Sunday, 24 February 2013

The essence of America lies not in the headlined heroes . . .

In keeping with the subject of American folk music, I bring you two other iconic names in American culture: John and Alan Lomax. Both father and son dedicated their careers to collecting and preserving folk music through the Archive of American Folk Song.
 John Lomax (1867-1948) was a pioneer musicologist, folklorist and teacher. Having been brought up in a farm, Lomax never stopped trying to improve his education, attending annual lecture-and-concert series at New York State's Chautauqua Institute, majored in English Literature and studied under George Lyman Kittredge, celebrated professor and scholar on Shakespeare and Chaucer, at Harvard University, the centre of the American folklore studies at the time. He published an anthology of Western songs, Cowboy Songs and Other Frontier Ballads, sparked a nationwide interest for folk material, and co-founded the Texas Folklore Society, a branch of the American Folklore Society.
Lomax began working with the Library of Congress in 1932 and continued until 1942. The entire Lomax family, namely his second wife and four children, assisted him in his folksong research. His son Alan went with him on field trips across the whole country, during which they recorded pieces of folk and blues songs from both famous musicians and social nobodies. They focused mainly on African-American community, because they considered it was there they could find a wider range of musical genres. However, since a disproportionate number of African-American men were held at prisons at the time, Lomax and Robert Gordon (his predecessor in the endeavour to create an archive of folk music) toured Texas prison farms. It was, in fact, at the Louisiana State Penitentiary that John Lomax found Huddie Ledbetter, also known as Lead Belly, a twelve-string guitar player and folk/blues singer (By the way, this guy was very important for American folk music. Look him up.)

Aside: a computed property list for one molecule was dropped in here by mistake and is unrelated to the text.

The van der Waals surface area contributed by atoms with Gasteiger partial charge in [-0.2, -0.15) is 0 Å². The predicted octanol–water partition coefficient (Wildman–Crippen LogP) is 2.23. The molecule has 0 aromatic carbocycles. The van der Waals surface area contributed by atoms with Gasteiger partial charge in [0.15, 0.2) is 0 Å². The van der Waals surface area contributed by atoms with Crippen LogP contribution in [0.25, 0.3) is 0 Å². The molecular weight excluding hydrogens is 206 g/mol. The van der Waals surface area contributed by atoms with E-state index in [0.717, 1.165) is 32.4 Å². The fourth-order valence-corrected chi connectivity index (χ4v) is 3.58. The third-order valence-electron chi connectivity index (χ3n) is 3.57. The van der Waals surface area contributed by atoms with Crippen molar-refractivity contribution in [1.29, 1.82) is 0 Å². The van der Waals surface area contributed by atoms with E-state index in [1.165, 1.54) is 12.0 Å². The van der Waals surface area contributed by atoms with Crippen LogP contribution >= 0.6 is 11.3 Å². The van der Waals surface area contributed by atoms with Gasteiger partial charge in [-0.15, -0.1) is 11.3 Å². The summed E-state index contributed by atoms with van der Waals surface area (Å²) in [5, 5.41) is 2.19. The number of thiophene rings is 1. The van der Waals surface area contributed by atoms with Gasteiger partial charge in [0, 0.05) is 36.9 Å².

Alan Lomax followed in his father’s footsteps and contributed to further complete the Archive of Folk Culture, even after the Library of Congress had cut off funding for folksong collecting. While his father collected songs from 33 states within the US, Alan Lomax went searching for material outside American borders, touring Britain, Ireland, Italy, Spain and the Caribbean. He also devoted much of his life advocating Cultural Equity, which he tried to put on a solid theoretical foundation with his “Cantometrics” research (“song measurements”, a method developed for relating elements the world’s traditional vocal music with the social organization). But that’s a story for another day.
Here are some very helpful links if you want to know more about this subject. For once, Wikipedia is actually very informative. 
Unknown Fiddler from Southern US Field Trip, 1959. Photo by Alan Lomax.
Don't forget to be awesome,
Sara Santos.

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